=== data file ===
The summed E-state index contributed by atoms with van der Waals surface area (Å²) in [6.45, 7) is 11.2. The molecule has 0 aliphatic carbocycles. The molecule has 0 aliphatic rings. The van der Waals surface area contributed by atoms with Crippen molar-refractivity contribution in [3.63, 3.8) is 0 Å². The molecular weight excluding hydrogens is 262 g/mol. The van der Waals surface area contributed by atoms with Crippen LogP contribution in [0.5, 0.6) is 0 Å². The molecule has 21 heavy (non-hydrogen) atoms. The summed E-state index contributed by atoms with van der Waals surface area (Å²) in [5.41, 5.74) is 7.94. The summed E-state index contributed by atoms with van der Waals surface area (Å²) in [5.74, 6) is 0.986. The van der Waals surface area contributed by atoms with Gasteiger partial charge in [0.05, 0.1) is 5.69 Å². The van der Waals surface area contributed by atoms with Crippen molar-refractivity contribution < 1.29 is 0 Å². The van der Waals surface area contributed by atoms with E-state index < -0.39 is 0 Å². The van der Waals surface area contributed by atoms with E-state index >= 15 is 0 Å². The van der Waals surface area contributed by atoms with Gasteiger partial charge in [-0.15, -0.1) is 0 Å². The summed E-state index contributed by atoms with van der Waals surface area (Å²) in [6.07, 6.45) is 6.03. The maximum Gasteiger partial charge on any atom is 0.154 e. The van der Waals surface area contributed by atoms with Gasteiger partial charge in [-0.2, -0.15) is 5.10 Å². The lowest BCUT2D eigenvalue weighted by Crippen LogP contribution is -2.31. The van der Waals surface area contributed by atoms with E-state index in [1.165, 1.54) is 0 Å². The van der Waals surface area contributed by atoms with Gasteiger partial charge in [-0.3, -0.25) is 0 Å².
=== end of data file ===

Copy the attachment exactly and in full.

The summed E-state index contributed by atoms with van der Waals surface area (Å²) in [6.45, 7) is 11.2. The molecule has 0 aliphatic carbocycles. The molecule has 0 aliphatic rings. The van der Waals surface area contributed by atoms with Crippen molar-refractivity contribution in [3.63, 3.8) is 0 Å². The molecular weight excluding hydrogens is 262 g/mol. The van der Waals surface area contributed by atoms with Crippen LogP contribution in [0.5, 0.6) is 0 Å². The molecule has 21 heavy (non-hydrogen) atoms. The summed E-state index contributed by atoms with van der Waals surface area (Å²) in [5.41, 5.74) is 7.94. The summed E-state index contributed by atoms with van der Waals surface area (Å²) in [5.74, 6) is 0.986. The van der Waals surface area contributed by atoms with Gasteiger partial charge in [0.05, 0.1) is 5.69 Å². The van der Waals surface area contributed by atoms with Crippen molar-refractivity contribution < 1.29 is 0 Å². The van der Waals surface area contributed by atoms with E-state index < -0.39 is 0 Å². The van der Waals surface area contributed by atoms with E-state index >= 15 is 0 Å². The van der Waals surface area contributed by atoms with Gasteiger partial charge in [-0.15, -0.1) is 0 Å². The summed E-state index contributed by atoms with van der Waals surface area (Å²) in [6.07, 6.45) is 6.03. The maximum Gasteiger partial charge on any atom is 0.154 e. The van der Waals surface area contributed by atoms with Gasteiger partial charge in [-0.2, -0.15) is 5.10 Å². The lowest BCUT2D eigenvalue weighted by Crippen LogP contribution is -2.31. The van der Waals surface area contributed by atoms with E-state index in [1.165, 1.54) is 0 Å². The van der Waals surface area contributed by atoms with Gasteiger partial charge in [-0.3, -0.25) is 0 Å².